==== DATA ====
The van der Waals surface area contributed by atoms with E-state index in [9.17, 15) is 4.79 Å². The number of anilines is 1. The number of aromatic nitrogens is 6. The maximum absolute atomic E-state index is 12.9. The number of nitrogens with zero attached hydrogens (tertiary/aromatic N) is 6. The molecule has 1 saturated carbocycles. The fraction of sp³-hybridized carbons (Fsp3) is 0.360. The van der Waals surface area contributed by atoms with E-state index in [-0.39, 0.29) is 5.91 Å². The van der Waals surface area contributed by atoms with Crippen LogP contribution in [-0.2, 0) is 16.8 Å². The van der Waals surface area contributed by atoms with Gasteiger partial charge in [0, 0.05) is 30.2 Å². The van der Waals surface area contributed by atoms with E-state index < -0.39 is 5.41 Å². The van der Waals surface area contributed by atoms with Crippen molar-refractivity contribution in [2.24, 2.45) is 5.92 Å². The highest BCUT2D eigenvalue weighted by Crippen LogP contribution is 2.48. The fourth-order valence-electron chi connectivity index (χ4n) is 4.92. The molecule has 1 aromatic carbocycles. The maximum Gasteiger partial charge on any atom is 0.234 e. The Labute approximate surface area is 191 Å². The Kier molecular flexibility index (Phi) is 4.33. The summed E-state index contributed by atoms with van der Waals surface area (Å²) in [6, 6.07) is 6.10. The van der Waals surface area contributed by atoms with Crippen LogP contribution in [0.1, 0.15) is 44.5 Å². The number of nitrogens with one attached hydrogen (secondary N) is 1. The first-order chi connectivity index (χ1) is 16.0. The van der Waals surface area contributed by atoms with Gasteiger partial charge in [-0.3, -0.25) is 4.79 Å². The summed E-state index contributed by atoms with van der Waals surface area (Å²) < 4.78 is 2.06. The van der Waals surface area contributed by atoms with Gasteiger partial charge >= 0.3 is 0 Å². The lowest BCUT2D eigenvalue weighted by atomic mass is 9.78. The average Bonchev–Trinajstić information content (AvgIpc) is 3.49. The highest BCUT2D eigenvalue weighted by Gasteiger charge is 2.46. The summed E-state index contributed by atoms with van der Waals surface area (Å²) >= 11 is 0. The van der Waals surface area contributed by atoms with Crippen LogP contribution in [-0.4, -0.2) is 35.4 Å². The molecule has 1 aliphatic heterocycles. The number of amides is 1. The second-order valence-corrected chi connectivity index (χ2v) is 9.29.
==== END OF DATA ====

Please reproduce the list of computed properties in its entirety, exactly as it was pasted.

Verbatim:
The van der Waals surface area contributed by atoms with E-state index in [9.17, 15) is 4.79 Å². The number of anilines is 1. The number of aromatic nitrogens is 6. The maximum absolute atomic E-state index is 12.9. The number of nitrogens with zero attached hydrogens (tertiary/aromatic N) is 6. The molecule has 1 saturated carbocycles. The fraction of sp³-hybridized carbons (Fsp3) is 0.360. The van der Waals surface area contributed by atoms with E-state index in [-0.39, 0.29) is 5.91 Å². The van der Waals surface area contributed by atoms with Crippen LogP contribution in [-0.2, 0) is 16.8 Å². The van der Waals surface area contributed by atoms with Gasteiger partial charge in [0, 0.05) is 30.2 Å². The van der Waals surface area contributed by atoms with E-state index < -0.39 is 5.41 Å². The van der Waals surface area contributed by atoms with Crippen molar-refractivity contribution in [2.24, 2.45) is 5.92 Å². The highest BCUT2D eigenvalue weighted by Crippen LogP contribution is 2.48. The fourth-order valence-electron chi connectivity index (χ4n) is 4.92. The molecule has 1 aromatic carbocycles. The maximum Gasteiger partial charge on any atom is 0.234 e. The Labute approximate surface area is 191 Å². The Kier molecular flexibility index (Phi) is 4.33. The summed E-state index contributed by atoms with van der Waals surface area (Å²) in [6, 6.07) is 6.10. The van der Waals surface area contributed by atoms with Crippen LogP contribution in [0.1, 0.15) is 44.5 Å². The number of nitrogens with one attached hydrogen (secondary N) is 1. The first-order chi connectivity index (χ1) is 16.0. The van der Waals surface area contributed by atoms with Gasteiger partial charge in [-0.3, -0.25) is 4.79 Å². The summed E-state index contributed by atoms with van der Waals surface area (Å²) < 4.78 is 2.06. The van der Waals surface area contributed by atoms with Gasteiger partial charge >= 0.3 is 0 Å². The lowest BCUT2D eigenvalue weighted by atomic mass is 9.78. The average Bonchev–Trinajstić information content (AvgIpc) is 3.49. The highest BCUT2D eigenvalue weighted by Gasteiger charge is 2.46. The summed E-state index contributed by atoms with van der Waals surface area (Å²) >= 11 is 0. The van der Waals surface area contributed by atoms with Crippen LogP contribution in [-0.4, -0.2) is 35.4 Å². The molecule has 1 aliphatic heterocycles. The number of amides is 1. The second-order valence-corrected chi connectivity index (χ2v) is 9.29.